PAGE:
One of the added treats of finding these columns of my father has been taking note of  the other writers and scholars with whom he shared space in the New York Age:  Black conservative George Schuyler and his wife Josephine Schuyler; Arthur Schomburg, after whom the Schomburg Library for Research in Black Culture is named (Back then Schomburg, who was of Puerto Rican origin, went by “Arturo”); and historian, author and educator Carter G. Woodson.  Woodson founded Black History Week, which was  scheduled for the  second week of February, bracketed by the birthdays of Frederick Douglass and Abraham Lincoln. (According to Woodson, Douglass, who was born into slavery, did not know his actual birthday, but chose Valentine’s Day. Black History Week is, of course, the precursor of  Black History Month, which we begin celebrating Tuesday.  According to Wikipedia, “The expansion of Black History Week to Black History Month was first proposed by the leaders of the Black United Students at Kent State University [my graduate school alma mater] in February 1969. The first celebration of the Black History Month took place at Kent State one year later, in February 1970.”
Woodson also founded the Association for the Study of Negro Life and History, an organization that was founded in 1915 and still exists today. He wrote more than a dozen books, including The Mis-Education of the Negro.
Woodson argued that black people, particularly black youth, need to have a full picture of their history and historical contributions in order to develop the self worth it takes to pursue economic, political and social equality.
“If you teach the Negro that he has achieved as much good as others he will aspire to equality and justice without regard to race. Such an effort would upset the program of the Nordic in Africa and America. The present control of Negroes could not thereafter be maintained. The oppressor, then, must keep the Negro’s mind enslaved by inculcating a distorted conception of history,” Woodson wrote in a New York Age column published August 17, 1935.

Send the Rockefellers, Fords and Mellons to war first

8 Jan

It’s an age-old argument:

In his March 9, 1935 “Dottings” column, Ebenezer wrote about legislation forwarded by Wisconsin Democratic Congressman Thomas O’Malley, calling for the wealthy to be drafted for the U.S. military first.

“Individuals with the highest income must be sent to the point of hostilities before any other individuals called to service,” the bill read.

The only other reference I could find on this legislation was in a book titled Wealth, War & Wisdom by Barton Biggs.

Ebenezer wrote: “It has long been conceded that munition makers, financers, and all those who hope to profit by war do more to incite such outbreaks than all the assassinations of archdukes put together. But fortunately for them, and unfortunately for others, these men generally stay at home lounging in soft-cushioned chairs and otherwise enjoying themselves while so-called patriots, who have nothing to gain, wallow in mire and are exposed to all hardships, making cannon fodder for ‘the enemy,’ while defending ‘their country.'”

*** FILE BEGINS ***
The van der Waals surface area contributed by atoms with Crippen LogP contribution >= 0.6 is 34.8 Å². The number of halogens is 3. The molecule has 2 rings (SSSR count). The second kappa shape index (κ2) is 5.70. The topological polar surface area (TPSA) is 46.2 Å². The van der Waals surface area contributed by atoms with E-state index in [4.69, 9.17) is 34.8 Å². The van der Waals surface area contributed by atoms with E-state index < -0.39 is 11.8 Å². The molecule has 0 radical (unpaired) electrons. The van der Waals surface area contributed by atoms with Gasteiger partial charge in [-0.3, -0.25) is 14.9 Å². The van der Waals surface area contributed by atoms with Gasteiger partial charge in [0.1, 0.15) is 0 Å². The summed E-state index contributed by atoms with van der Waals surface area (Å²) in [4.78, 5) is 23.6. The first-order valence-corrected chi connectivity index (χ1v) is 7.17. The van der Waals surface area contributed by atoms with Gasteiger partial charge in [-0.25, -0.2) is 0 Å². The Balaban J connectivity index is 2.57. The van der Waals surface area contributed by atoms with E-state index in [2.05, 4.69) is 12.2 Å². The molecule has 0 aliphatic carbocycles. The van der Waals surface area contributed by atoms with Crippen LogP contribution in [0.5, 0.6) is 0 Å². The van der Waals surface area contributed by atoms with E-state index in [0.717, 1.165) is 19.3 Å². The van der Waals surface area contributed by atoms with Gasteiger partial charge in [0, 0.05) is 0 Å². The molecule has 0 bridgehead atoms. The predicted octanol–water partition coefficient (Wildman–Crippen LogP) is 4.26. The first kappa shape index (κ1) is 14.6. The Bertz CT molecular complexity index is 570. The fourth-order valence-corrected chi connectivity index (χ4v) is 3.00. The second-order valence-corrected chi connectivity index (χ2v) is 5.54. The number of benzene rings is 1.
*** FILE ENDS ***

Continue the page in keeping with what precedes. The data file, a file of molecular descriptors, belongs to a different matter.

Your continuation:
In the latter half of the column Ebenezer offers a counter argument to fellow West Indian writer Donald Moore, whom my father quoted extensively in his “Dottings” column on Jan. 26 of that year.  The column examined the recommendations of what was called the Closer Union Commission, which was considering a West Indian Federation.

“Such a federation, amongst other things, would eliminate the present burden of several high-salaried government officials who are sent out from Downing Street, England and have little interest in the country over which they lord,” Ebenezer wrote.

“We do not want to be misunderstood.  Our correspondent is justified in being skeptical or cynical because present day Imperialists in Britain as well as overseas distinctly object to sharing the burden of trusteeship with those over whom they have appointed themselves trustees. . .  In each British colony, therefore, the color question has to be tackled and the racial prejudices and  disabilities which arose out of slavery and which are very much alive in spite of Emancipation have to be overcome before concessions which are given to other British subjects are obtained by men of color.”

Guest column: The Closer Union Federation

8 Jan

Ebenezer offers his space to colleague Donald Moore. You’ll see in the “Dottings” column March 9, 1935, that Ebenezer offers his own take on the Closer Union Federation. If there are to be any changes in or of the present system of government which has been, and is still, a system of futility,” Moore wrote, “then let those changes be the elimination of said system and a government as given to the Irish, take its place for the general progress of the islands and their people.”

The New York Age, January 26, 1935

Merry Christmas, Joe Louis, the Communists, the Scottsboro Boys and Mother

25 Dec

Joe Louis 1935

I love the fact that my father gave a shout out to his mom, whom he said was responsible for all that was good in him.  (Sadly, he used the same line nine months later when she died.) He also sent greetings to Joe Louis, the “uncrowned king,” “the Scottsboro lads with a sincere hope for their ultimate freedom,” and  the Communists who took up the Scottsboro Boys cause and saved their lives. There was some reluctance among supporters of the NAACP about whether the Communists efforts on behalf of the Scottsboro Boys would hurt their cause.  Ebenezer did not seem to have those concerns. He did give props to the NAACP for its “untiring efforts on behalf of the Negro race.”

The New York Age, December 28, 1935